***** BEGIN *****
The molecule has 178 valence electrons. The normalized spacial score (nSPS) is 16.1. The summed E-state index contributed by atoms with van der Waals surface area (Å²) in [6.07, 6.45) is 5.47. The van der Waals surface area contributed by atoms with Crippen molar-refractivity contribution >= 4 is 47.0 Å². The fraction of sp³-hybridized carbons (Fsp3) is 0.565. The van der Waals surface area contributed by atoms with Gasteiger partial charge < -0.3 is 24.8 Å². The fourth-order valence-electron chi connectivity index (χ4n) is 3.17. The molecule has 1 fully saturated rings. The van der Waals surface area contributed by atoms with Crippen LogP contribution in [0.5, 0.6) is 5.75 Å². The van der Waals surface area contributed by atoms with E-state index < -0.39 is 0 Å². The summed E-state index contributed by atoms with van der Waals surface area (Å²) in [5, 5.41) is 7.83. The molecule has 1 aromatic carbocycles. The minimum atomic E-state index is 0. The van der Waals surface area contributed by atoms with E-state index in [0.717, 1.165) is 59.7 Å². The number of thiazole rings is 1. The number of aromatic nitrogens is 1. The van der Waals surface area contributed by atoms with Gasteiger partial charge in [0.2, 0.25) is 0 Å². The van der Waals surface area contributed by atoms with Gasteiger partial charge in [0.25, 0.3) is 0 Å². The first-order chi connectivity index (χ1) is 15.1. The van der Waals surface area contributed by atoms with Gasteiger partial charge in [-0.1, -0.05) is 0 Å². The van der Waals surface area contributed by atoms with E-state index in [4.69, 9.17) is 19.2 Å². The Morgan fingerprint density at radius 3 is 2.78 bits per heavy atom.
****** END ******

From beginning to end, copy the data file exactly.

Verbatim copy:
The molecule has 178 valence electrons. The normalized spacial score (nSPS) is 16.1. The summed E-state index contributed by atoms with van der Waals surface area (Å²) in [6.07, 6.45) is 5.47. The van der Waals surface area contributed by atoms with Crippen molar-refractivity contribution >= 4 is 47.0 Å². The fraction of sp³-hybridized carbons (Fsp3) is 0.565. The van der Waals surface area contributed by atoms with Gasteiger partial charge < -0.3 is 24.8 Å². The fourth-order valence-electron chi connectivity index (χ4n) is 3.17. The molecule has 1 fully saturated rings. The van der Waals surface area contributed by atoms with Crippen LogP contribution in [0.5, 0.6) is 5.75 Å². The van der Waals surface area contributed by atoms with E-state index < -0.39 is 0 Å². The summed E-state index contributed by atoms with van der Waals surface area (Å²) in [5, 5.41) is 7.83. The molecule has 1 aromatic carbocycles. The minimum atomic E-state index is 0. The van der Waals surface area contributed by atoms with E-state index in [0.717, 1.165) is 59.7 Å². The number of thiazole rings is 1. The number of aromatic nitrogens is 1. The van der Waals surface area contributed by atoms with Gasteiger partial charge in [0.2, 0.25) is 0 Å². The van der Waals surface area contributed by atoms with Gasteiger partial charge in [0.25, 0.3) is 0 Å². The first-order chi connectivity index (χ1) is 15.1. The van der Waals surface area contributed by atoms with Gasteiger partial charge in [-0.1, -0.05) is 0 Å². The van der Waals surface area contributed by atoms with E-state index in [4.69, 9.17) is 19.2 Å². The Morgan fingerprint density at radius 3 is 2.78 bits per heavy atom.